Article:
Step 12: Battery Cover

This is pretty quick and dirty simple.  Just a scrap of 1/8" thick UHMW screwed to the armor to cover the battery access hole.  It works.  :)

Step 13: Finished!

Step 14: Appendix: the Original Drive Train

I left the pictures for this step in case anyone wanted to see how the belt-driven version of the bot would (should) have looked...

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36 Discussions

im having trouble downloading the files..could someone tell me whats the final length and width of the top and bottom plates please

1 reply

It's about 10-7/8 inches long by 4-1/4" wide.

If you like, email me at lewisb42 AT yahoo DOT com and I'll send the files (if I still have them...)

What is the best motor that to be used for a horizontal spinner

What is the best motor that to be used for a horizontal spinner

What is the best motor that to be used for a horizontal spinner

I don't know of any horizontal spinner kits, but there is a vertical spinner kit here:


and a wedge kit here:


hello can i ask about combat robot cause my father is a technician what can i do to his scrap material

hello can i ask about combat robot cause my father is a technician what can i do to his scrap material

HI I am a NEW her can you help me ALL to make a new combat robots i am a filipino if can you suggest

Why did you change the bot to a direct drive. Where there many issues with the belts?

1 reply

I simply ran out of space for the internal components. I thought I'd properly accounted for things in my original CAD design, but the reality was just too tight. In particular, wiring took up more space than I expected.

The upside is that, upon switching to a direct-drive scheme, I had some weight left over for wheel-guards.

Might I recommend using mild steel for the blade weapon? It may be a little harder to machine but will outperform aluminum in several ways.

It has more mass.
It is less likely to snap and send chunks flying.
It is much cheaper.
It is harder.

Just my 2¢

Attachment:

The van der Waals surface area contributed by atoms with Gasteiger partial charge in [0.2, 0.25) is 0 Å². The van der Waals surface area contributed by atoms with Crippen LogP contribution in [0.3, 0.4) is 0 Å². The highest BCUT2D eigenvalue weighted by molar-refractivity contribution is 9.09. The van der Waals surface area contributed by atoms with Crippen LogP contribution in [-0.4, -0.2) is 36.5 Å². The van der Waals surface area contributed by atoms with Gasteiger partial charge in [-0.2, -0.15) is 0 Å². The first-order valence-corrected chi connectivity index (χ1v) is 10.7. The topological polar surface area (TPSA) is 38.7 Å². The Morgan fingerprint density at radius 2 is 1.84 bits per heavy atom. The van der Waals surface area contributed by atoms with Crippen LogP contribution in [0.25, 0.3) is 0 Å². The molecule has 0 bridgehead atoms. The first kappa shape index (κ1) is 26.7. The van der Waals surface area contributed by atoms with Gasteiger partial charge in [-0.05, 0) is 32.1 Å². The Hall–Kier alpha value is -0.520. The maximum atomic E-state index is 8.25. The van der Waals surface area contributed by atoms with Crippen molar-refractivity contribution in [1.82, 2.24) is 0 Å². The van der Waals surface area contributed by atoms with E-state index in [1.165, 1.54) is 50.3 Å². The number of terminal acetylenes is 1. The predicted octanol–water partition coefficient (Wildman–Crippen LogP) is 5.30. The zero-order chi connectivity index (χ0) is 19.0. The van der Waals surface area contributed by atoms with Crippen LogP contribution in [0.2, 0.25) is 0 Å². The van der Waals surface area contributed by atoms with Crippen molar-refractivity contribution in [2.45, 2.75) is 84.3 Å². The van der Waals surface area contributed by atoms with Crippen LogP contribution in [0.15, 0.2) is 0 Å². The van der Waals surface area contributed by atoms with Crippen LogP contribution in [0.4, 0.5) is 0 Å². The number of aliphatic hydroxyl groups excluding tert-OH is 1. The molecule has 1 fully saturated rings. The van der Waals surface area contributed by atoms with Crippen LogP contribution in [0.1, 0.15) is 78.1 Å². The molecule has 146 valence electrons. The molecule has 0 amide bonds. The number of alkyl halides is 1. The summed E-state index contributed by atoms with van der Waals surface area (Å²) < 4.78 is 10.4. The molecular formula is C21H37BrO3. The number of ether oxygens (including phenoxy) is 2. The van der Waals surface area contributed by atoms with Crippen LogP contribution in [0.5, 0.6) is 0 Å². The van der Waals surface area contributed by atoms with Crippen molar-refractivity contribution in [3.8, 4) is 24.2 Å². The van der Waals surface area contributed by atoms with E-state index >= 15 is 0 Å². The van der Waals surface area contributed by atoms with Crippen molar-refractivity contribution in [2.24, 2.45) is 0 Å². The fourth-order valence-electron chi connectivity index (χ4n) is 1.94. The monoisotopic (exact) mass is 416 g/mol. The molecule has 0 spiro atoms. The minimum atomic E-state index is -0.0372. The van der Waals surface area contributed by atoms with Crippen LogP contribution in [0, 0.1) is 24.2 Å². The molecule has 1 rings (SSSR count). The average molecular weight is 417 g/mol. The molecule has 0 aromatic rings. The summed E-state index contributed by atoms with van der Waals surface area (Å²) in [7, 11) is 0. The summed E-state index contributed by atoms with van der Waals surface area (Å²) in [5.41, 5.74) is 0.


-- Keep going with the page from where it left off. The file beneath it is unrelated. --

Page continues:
4 replies

Most of the bot builders I talk to recommend not using mild steel for a high-energy weapon like this, though to be honest I don't really know the reasons. Typically, the best of these weapons are either completely made of hardened tool steel or are mostly-aluminum (of a strong alloy like 6061 or 7075) with tool steel "teeth" of some sort at the tips (see TitanTechRobotics' comment earlier).

That is interesting. Thanks for sharing that tidbit. With tool steel you could possibly run once again into the shattering problem. Mild steel will bend A LOT before it breaks. I do suppose they have their reasons.

Mild steel has a few problems. The contact surfaces get deformed VERY fast, and can cause dangerous failures if they are spinning at high speed. Failure can happen if they bend and make contact with a frame or support, or sometimes simply by the deformation causing unfavorable harmonics.

Even hardening the work surfaces does not solve the issue of flexing or deformation that can happen elsewhere.

May I suggest using 2 counter rotating spinners to do more damage and to cancel out the inertia of the rotation thus making control a bit easier. Also I would love to see what this will do to watermelons.

1 reply

From observing more experienced builders, this would actually be counter-productive since the goal isn't to "saw" into them as much as it is to throw them. (Most bots are too well-armored for even a good spinner to cut into.) If you have two blades, with equal energies, coming from opposite directions, the energies could well cancel each other out.

Not to mention, the weight expense of an additional blade, motor, and speed controller would be counter-productive. You'd have to take it out of armor budget, which would be Really Bad. :)

Intertia *is* an issue with these spinners, making them harder to drive. I see it as a check on their power. :)

Now, I don't remember if they went after a watermelon or not, but Tested.com had an interview recently with the builder of Last Rites, a bot with the same basic design but in the 220-pound (!!!) weight class. They did some awesome videos of Last Rites going after furniture and a bowling ball. It was epic: http://www.tested.com/tech/robots/456590-combot-last-rites-destroys-slow-motion/